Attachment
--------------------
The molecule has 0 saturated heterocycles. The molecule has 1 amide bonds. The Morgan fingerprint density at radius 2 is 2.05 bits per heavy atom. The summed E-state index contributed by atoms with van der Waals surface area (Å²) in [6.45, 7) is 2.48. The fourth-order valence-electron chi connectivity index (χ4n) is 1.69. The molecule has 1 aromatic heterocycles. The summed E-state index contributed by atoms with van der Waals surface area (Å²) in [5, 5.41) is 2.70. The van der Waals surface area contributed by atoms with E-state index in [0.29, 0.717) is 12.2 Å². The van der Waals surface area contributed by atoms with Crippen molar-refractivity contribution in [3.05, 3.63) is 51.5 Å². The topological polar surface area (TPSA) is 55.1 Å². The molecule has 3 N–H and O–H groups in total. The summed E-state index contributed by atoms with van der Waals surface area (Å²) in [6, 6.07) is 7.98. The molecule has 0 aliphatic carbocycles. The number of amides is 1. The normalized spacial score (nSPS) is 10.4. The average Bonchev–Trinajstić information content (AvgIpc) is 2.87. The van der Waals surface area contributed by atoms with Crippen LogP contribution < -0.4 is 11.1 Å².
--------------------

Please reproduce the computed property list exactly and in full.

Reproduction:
The molecule has 0 saturated heterocycles. The molecule has 1 amide bonds. The Morgan fingerprint density at radius 2 is 2.05 bits per heavy atom. The summed E-state index contributed by atoms with van der Waals surface area (Å²) in [6.45, 7) is 2.48. The fourth-order valence-electron chi connectivity index (χ4n) is 1.69. The molecule has 1 aromatic heterocycles. The summed E-state index contributed by atoms with van der Waals surface area (Å²) in [5, 5.41) is 2.70. The van der Waals surface area contributed by atoms with E-state index in [0.29, 0.717) is 12.2 Å². The van der Waals surface area contributed by atoms with Crippen molar-refractivity contribution in [3.05, 3.63) is 51.5 Å². The topological polar surface area (TPSA) is 55.1 Å². The molecule has 3 N–H and O–H groups in total. The summed E-state index contributed by atoms with van der Waals surface area (Å²) in [6, 6.07) is 7.98. The molecule has 0 aliphatic carbocycles. The number of amides is 1. The normalized spacial score (nSPS) is 10.4. The average Bonchev–Trinajstić information content (AvgIpc) is 2.87. The van der Waals surface area contributed by atoms with Crippen LogP contribution < -0.4 is 11.1 Å².